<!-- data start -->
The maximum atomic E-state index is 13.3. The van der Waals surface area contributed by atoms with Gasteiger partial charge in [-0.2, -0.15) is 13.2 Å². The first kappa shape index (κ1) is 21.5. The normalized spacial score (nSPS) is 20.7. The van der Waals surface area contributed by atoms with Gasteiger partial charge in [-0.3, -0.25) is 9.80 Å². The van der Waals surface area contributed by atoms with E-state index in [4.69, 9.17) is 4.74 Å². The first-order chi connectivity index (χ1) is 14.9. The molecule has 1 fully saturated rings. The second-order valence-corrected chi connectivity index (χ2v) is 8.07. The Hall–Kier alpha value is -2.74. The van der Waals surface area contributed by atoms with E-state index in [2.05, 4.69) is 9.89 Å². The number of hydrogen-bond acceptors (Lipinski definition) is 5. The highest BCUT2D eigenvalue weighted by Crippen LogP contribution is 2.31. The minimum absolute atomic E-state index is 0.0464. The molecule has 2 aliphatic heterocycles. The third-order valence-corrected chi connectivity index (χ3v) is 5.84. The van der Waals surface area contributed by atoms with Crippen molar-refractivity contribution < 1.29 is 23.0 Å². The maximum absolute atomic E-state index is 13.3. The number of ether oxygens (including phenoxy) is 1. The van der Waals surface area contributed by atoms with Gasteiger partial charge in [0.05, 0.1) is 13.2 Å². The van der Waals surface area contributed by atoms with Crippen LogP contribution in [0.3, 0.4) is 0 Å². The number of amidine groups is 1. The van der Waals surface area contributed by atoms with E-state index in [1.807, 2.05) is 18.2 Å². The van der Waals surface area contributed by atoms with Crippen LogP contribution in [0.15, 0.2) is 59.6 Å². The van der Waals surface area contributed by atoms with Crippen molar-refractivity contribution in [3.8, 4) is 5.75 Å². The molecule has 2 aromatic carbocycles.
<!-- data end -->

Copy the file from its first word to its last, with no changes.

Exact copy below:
The maximum atomic E-state index is 13.3. The van der Waals surface area contributed by atoms with Gasteiger partial charge in [-0.2, -0.15) is 13.2 Å². The first kappa shape index (κ1) is 21.5. The normalized spacial score (nSPS) is 20.7. The van der Waals surface area contributed by atoms with Gasteiger partial charge in [-0.3, -0.25) is 9.80 Å². The van der Waals surface area contributed by atoms with E-state index in [4.69, 9.17) is 4.74 Å². The first-order chi connectivity index (χ1) is 14.9. The molecule has 1 fully saturated rings. The second-order valence-corrected chi connectivity index (χ2v) is 8.07. The Hall–Kier alpha value is -2.74. The van der Waals surface area contributed by atoms with E-state index in [2.05, 4.69) is 9.89 Å². The number of hydrogen-bond acceptors (Lipinski definition) is 5. The highest BCUT2D eigenvalue weighted by Crippen LogP contribution is 2.31. The minimum absolute atomic E-state index is 0.0464. The molecule has 2 aliphatic heterocycles. The third-order valence-corrected chi connectivity index (χ3v) is 5.84. The van der Waals surface area contributed by atoms with Crippen molar-refractivity contribution < 1.29 is 23.0 Å². The maximum absolute atomic E-state index is 13.3. The number of ether oxygens (including phenoxy) is 1. The van der Waals surface area contributed by atoms with Gasteiger partial charge in [0.05, 0.1) is 13.2 Å². The van der Waals surface area contributed by atoms with Crippen LogP contribution in [0.3, 0.4) is 0 Å². The number of amidine groups is 1. The van der Waals surface area contributed by atoms with E-state index in [1.807, 2.05) is 18.2 Å². The van der Waals surface area contributed by atoms with Crippen LogP contribution in [0.15, 0.2) is 59.6 Å². The van der Waals surface area contributed by atoms with Crippen molar-refractivity contribution in [3.8, 4) is 5.75 Å². The molecule has 2 aromatic carbocycles.